A $1.7 billion Southern California Edison renewable energy project under construction in three counties met with a legal challenge today from the Los Angeles County Board of Supervisors.
The project is intended to create 250 miles of new and upgraded electrical transmission facilities and substations. The project will transmit electrical power from wind farms in Tehachapi and supply nearly 3 million homes at peak output.
The California Public Utilities Commission approved the second phase of the Tehachapi Renewable Transmission Project (TRTP) last Thursday.
Supervisor Michael Antonovich, who proposed the legal challenge, said the electrical utility did not respect the rights and interests of residents in implementing the project.
He championed changes to the plans to accommodate what he called residents' "legitimate environmental concerns.''
"It is important to note that I am not seeking to prevent the TRTP project,'' said Antonovich.
Residents said the transmission lines as planned would unnecessarily cut through property boundaries and scenic highways, pose fire danger in high winds and hamper firefighting efforts by limiting the use of water-dropping aircraft.
TRTP runs through portions of Los Angeles, Kern and San Bernardino counties.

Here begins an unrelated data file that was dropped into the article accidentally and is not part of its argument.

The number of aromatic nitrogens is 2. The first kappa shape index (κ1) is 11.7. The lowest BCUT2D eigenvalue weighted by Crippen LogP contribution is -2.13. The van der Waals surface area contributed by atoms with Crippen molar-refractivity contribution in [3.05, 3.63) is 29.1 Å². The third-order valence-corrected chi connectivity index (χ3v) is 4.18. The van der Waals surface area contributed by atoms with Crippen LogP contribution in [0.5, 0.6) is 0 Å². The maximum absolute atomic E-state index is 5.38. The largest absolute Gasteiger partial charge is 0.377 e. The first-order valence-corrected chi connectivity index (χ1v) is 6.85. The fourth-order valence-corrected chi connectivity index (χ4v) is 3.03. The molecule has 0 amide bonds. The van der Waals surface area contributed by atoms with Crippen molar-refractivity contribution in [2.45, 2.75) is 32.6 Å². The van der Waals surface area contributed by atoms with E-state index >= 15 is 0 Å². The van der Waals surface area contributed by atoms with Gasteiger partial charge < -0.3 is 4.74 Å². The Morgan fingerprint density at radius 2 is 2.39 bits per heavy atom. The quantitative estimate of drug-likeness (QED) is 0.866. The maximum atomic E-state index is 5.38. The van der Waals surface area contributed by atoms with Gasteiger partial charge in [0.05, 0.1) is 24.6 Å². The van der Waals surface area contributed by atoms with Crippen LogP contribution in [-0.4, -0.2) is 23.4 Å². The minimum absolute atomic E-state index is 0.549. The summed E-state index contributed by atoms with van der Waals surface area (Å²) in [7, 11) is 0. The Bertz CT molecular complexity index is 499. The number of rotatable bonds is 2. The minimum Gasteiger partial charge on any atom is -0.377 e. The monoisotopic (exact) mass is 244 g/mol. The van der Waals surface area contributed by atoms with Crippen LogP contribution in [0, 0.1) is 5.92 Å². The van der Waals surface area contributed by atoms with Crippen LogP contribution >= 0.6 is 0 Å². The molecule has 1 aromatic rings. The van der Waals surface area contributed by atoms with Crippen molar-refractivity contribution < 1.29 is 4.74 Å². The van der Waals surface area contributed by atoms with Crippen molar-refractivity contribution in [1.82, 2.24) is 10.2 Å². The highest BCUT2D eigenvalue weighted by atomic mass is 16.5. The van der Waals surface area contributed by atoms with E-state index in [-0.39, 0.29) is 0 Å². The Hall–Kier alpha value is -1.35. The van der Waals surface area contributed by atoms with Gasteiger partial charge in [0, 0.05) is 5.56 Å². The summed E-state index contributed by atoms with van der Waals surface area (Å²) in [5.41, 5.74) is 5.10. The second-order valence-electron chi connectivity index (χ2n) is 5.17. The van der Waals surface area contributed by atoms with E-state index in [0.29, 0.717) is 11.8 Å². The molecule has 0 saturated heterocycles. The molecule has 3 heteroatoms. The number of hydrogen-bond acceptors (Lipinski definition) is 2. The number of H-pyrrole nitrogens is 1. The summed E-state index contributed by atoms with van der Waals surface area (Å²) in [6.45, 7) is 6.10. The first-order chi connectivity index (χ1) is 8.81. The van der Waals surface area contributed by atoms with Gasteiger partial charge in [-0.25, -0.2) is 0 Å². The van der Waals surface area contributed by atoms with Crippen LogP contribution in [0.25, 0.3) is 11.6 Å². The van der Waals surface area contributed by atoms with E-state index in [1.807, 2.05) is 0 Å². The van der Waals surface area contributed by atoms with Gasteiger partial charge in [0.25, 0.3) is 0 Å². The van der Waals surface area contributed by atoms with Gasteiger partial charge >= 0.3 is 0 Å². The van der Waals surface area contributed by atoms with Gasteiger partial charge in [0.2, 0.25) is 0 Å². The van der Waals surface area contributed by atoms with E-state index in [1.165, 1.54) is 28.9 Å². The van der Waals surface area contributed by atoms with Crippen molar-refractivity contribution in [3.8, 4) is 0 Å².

The planned construction "will significantly increase the supply of clean, renewable energy for our customers, it will provide much needed jobs in Southern California and improve the reliability of California's power grid,'' a Southern California Edison representative told the board.
The representative suggested a meeting between Edison officials and key county staff members to discuss specific issues raised by residents. He stressed the utility's commitment to continue working to resolve open issues.
An editorial by California Senator Bob Huff of Diamond Bar and Assemblyman Curt Hagman of Chino Hills, published in the Whittier Daily News Nov. 8, charges that the project manager evaluating the project for the PUC now works for Southern California Edison, raising concerns about independence.
The project, which still requires approval by federal land agencies such as the U.S. Forest Service, is scheduled to be operational in 2014.
The board went into closed session to discuss the matter. A final 4-0 vote authorized county counsel to take steps to challenge the project, including objections to the final Environmental Impact Report. Supervisor Don Knabe was absent during the vote.